(9) The first thing to keep in mind here is that this objection does not sufficiently take into consideration the progress of revelation, as well as how the revelation of God in Jesus Christ has put into place a radical distinction between what we might refer to as BC versus AD faith. Christianity sees itself as the continuation of the people of God, a people whose origin is narrated and detailed within the pages of the Old Testament. There is no suggestion that the Old Testament saints were wrong in what they believed; but they did not have the fullness of revelation that came with the incarnation, life, ministry, death, resurrection, and ascension of Jesus Christ, as well as with the outpouring of the Holy Spirit on the Christian church. God revealed something about himself in Jesus Christ that he had not revealed to the Old Testament saints, without in any way denying what he had revealed about himself in his prior dealings with Old Testament Israel. But now, with the coming of Christ, a faith that is only informed by the prior revelation in the Old Testament is no longer sufficient. While there is continuity between the Testaments, there is also a radical discontinuity. So, yes, the Old Testament saints did worship the same God as that of the newly formed Christian church. But now that Christ has come, that faith and worship is no longer sufficient. How much more so, then, is that the case with Islam, a religion which, while claiming to maintain some connection with the prior people of God, yet did not come into existence until six centuries after Christianity. So, on this count, I believe the appeal to Abraham fails.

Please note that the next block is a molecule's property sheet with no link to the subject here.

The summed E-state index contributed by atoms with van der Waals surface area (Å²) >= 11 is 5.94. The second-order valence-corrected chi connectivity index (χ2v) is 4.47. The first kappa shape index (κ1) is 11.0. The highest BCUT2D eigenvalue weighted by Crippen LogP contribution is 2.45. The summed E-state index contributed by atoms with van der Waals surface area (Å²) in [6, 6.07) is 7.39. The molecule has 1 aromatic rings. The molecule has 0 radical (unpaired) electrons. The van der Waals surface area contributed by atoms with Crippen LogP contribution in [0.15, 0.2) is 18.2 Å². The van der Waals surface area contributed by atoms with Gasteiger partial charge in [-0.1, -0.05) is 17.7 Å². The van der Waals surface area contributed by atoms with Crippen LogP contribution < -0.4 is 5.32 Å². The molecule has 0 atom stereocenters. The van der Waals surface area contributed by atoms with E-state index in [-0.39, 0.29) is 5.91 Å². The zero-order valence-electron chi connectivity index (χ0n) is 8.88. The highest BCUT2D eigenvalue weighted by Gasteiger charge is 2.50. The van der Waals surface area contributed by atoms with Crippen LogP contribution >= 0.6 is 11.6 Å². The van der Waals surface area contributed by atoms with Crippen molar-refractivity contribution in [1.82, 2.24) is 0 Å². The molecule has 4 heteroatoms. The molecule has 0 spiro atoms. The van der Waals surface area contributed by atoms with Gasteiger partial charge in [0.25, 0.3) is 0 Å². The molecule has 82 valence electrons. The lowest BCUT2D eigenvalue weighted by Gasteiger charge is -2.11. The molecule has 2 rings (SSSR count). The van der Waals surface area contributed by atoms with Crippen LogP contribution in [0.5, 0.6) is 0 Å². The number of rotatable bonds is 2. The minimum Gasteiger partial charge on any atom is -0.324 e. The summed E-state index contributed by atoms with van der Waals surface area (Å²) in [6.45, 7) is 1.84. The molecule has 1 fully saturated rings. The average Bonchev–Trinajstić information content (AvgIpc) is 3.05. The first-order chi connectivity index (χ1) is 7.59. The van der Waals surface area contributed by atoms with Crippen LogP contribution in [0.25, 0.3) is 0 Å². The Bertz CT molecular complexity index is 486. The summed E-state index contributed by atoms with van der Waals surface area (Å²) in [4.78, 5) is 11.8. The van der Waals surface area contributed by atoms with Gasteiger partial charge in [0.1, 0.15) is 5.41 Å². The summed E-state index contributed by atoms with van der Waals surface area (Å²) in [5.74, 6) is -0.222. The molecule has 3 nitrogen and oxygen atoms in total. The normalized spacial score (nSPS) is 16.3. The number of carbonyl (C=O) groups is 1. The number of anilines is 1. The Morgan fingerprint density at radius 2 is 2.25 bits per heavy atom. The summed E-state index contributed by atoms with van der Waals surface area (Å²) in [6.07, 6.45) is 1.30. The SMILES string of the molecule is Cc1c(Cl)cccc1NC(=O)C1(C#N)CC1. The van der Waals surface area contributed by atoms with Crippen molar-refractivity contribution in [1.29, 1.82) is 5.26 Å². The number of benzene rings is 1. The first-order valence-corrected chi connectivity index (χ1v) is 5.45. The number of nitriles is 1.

(10) A second problem with the Abraham appeal is that the evidence with Abraham, as well with other Old Testament figures, is, we must confess, somewhat ambiguous with regard to what the Old Testament saints may have known or anticipated. Without, on the one hand, being able to precisely describe any orientation toward, or anticipation of, the future these saints may have had, we must admit there are some intriguing statements made by Jesus and the Apostles in this regard. So, for example, what did Jesus mean when he said, “Your father Abraham rejoiced at the thought of seeing my day; he saw it and was glad” (John 8:56)? Or what did the author of the Gospel of John mean when, after quoting some words from the prophet Isaiah, declared, “Isaiah said this because he saw Jesus’ glory and spoke about him” (John 12:41)? And did David have at least some inkling of the future glory of the Messiah when he wrote Psalm 16, as suggested by Peter’s first recorded sermon on the Day of Pentecost (Acts 2:30-31):